- Digital books may not be for everyone. But for blind people, they’re a true revolution | Peter White | Comment is free | The Guardian 081712
[I don’t agree with this blind reader about talking books (they are reading, too) but I’m down with scan-your-own!]
Peter White: “It’s not perfect yet. Scanning books page by page is tedious; variations of type and print size can often produce equally variable results, which require skilful editing to make legible; and every time someone upgrades software or changes an operating system, you find yourself back at square one. With books being produced electronically as a matter of course, publishers, authors and agents could be much more helpful. Surely a way of making digital versions of books available to blind people prepared to pay for them, or borrow them under clearly defined conditions, could be devised without bringing down the publishing industry in an explosion of piracy? While we wait for the publishers and the blind organisations to get their fingers out, we blind readers take matters into our own hands, passing our scanned books quietly among ourselves like kids with drugs on street corners. But hey! For a few of us lucky enough to have the equipment, the money and the help, things are so much better today. Now it’s me who is able to take as many books on holiday as I like, all packed on those little cards, while my wife has to limit herself to three or four paperbacks. The days of War and Peace in 21 braille volumes, slipping the postman’s disc as he staggers up the path, are nearly over.”
Re-Imagining AccessibilityRe-imagining accessibility through the transformations of culture -- particularly the transformative promise of accessible technology for people with disabilities -- is the work of the Fair Use Lab. What does Shepard Fairey’s Hope poster have to do with accessibility? Read more: Shape-Shifters in the Fair Use Lab [MiT6 2009]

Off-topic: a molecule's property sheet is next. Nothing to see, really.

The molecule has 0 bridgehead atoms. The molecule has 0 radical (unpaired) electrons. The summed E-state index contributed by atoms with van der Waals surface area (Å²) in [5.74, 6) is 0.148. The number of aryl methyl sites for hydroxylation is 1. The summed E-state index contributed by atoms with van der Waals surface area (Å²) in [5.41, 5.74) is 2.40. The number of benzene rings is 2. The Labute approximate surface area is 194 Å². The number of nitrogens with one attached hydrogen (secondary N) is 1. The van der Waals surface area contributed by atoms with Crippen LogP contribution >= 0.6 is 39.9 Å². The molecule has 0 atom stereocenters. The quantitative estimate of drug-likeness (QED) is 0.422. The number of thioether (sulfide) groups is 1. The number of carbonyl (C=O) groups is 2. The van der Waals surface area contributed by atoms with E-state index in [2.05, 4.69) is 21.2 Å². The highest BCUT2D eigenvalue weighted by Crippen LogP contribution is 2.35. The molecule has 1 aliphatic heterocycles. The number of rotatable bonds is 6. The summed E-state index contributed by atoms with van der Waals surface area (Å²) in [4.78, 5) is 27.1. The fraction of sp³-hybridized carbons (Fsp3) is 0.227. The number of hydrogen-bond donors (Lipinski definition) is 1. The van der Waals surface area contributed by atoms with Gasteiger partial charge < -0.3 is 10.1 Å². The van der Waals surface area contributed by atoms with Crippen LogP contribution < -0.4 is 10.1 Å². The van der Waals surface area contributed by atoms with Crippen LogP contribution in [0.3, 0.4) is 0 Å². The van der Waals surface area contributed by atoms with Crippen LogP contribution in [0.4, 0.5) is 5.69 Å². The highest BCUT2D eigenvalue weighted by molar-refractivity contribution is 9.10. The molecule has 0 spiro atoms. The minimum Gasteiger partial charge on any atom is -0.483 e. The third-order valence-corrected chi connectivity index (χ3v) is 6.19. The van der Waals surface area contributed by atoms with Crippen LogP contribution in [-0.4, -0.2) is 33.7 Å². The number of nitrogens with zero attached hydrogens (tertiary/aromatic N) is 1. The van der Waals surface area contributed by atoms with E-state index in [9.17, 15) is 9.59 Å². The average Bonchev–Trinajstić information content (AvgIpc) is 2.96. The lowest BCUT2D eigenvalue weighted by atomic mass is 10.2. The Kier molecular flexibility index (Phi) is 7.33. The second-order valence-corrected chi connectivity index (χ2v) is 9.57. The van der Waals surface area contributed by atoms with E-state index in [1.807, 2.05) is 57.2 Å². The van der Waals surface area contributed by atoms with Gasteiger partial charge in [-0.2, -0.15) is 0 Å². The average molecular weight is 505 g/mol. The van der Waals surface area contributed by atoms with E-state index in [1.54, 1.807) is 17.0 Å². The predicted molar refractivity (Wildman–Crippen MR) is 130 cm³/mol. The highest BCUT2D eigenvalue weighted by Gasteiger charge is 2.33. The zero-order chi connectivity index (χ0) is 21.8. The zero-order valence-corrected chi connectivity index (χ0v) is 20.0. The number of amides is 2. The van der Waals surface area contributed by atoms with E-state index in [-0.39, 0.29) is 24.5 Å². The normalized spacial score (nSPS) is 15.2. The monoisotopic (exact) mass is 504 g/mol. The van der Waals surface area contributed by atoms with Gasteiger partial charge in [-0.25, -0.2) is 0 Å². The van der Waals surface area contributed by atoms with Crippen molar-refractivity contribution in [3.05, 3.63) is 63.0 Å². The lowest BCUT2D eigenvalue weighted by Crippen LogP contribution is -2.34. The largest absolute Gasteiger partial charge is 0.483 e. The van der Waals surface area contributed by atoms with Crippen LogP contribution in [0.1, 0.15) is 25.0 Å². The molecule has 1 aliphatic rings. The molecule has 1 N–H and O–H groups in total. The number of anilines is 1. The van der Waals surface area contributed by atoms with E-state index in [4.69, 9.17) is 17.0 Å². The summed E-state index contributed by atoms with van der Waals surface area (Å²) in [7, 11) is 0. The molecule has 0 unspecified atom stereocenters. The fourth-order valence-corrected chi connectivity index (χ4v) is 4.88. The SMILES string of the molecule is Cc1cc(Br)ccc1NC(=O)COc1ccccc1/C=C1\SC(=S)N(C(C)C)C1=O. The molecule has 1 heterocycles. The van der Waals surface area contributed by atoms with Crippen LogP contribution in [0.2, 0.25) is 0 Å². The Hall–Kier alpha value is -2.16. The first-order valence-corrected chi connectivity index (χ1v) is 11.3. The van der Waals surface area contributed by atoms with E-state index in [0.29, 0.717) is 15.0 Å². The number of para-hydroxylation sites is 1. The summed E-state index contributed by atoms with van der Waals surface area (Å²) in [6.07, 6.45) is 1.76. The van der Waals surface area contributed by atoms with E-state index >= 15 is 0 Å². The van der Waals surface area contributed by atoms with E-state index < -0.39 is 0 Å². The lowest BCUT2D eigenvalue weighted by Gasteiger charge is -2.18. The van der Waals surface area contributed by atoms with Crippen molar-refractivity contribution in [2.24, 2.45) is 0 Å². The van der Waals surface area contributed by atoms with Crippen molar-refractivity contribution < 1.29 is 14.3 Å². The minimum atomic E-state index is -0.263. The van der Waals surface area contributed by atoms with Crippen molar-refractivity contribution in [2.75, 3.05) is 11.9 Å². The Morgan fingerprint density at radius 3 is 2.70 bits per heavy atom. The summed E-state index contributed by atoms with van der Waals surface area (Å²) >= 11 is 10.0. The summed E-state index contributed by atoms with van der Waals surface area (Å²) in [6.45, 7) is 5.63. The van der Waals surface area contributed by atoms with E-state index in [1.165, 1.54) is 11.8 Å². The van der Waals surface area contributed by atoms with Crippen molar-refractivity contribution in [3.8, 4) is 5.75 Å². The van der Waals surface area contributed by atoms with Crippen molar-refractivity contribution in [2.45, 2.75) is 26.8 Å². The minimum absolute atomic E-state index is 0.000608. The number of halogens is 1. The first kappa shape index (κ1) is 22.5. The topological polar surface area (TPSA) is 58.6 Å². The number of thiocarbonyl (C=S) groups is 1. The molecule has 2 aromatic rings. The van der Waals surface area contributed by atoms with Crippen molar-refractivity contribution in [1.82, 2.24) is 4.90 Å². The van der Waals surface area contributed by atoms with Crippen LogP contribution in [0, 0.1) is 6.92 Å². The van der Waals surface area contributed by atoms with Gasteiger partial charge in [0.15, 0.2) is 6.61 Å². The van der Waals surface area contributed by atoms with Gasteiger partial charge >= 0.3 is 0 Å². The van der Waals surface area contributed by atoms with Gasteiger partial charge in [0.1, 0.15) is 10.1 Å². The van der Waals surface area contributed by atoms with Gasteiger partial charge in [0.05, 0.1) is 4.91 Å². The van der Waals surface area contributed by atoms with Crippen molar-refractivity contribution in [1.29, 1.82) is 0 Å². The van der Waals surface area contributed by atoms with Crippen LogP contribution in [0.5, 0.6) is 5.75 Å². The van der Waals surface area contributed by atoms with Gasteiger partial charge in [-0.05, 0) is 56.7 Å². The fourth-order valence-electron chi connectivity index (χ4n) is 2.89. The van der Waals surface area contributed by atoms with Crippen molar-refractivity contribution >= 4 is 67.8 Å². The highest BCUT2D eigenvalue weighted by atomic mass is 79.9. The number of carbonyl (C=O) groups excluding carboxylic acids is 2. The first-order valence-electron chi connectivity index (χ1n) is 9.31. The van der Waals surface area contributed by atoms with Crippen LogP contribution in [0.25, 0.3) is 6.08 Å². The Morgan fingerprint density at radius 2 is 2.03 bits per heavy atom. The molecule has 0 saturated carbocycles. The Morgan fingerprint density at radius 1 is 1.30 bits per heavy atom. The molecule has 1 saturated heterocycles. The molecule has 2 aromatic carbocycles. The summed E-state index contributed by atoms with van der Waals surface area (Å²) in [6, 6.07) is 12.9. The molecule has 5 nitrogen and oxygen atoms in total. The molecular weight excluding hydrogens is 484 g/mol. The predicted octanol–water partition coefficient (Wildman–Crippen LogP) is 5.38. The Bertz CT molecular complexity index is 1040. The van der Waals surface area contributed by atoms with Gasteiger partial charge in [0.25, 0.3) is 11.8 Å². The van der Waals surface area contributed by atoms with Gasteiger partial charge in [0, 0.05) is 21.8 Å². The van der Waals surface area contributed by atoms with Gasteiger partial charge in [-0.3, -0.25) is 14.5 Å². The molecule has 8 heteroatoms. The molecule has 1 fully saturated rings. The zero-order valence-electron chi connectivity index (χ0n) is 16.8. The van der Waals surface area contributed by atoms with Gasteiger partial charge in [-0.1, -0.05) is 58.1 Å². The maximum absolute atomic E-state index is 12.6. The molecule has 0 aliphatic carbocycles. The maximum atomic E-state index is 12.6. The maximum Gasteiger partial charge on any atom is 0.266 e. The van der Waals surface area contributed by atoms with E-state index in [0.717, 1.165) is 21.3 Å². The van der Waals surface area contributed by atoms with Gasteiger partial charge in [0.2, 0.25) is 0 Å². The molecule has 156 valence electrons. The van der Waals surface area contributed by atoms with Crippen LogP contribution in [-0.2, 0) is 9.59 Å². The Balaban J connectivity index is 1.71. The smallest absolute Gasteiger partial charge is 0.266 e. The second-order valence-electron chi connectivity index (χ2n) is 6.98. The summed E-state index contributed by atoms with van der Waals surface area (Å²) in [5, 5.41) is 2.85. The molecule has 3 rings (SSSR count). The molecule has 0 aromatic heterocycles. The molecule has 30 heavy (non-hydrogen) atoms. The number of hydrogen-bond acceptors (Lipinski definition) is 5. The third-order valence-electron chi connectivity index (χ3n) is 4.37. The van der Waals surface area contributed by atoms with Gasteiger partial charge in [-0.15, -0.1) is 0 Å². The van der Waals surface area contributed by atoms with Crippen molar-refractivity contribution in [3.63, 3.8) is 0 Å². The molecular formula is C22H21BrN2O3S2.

Remix: Danger MouseWill DJ Danger Mouse become the Che Guevara of digital sampling? Consider the case for fair use made by The Grey Album.
Blind PhotographersIn the moment when Paul Strand photographed her surreptitiously on the street in New York, the social engineers who created a system for licensing beggars never imagined that a blind woman had culture or could make culture. She herself may not have imagined it. Paul Strand probably didn’t give her much credit for making culture, either. Read more: Curiosity & The Blind Photographer [MiT5 2007] See more on blind photographers.
Disability As PraxisI am a parent, homeowner, knowledge worker, and person with disabilities. Oppression is not my true word, but praxis is. In Paulo Freire’s transformative work, I find an affirmation deeper than ideology or political activism -- an affirmation of the dynamic role of disability in culture. I believe the daily praxis of making adaptations and negotiating accommodations represents a significant form of cultural production. Read Disability As Praxis.
ADA 20th AnniversaryOn its 20th anniversary, pundits will debate what the Americans with Disabilities Act has accomplished. I still believe what I said in a TV interview after the ADA signing ceremony in 1990. “The ADA will not end disability discrimination overnight. But in a nation governed by the rule of law, getting it in writing is the place to start.” So what is the ADA's legacy? A Generation of Problem-Solvers.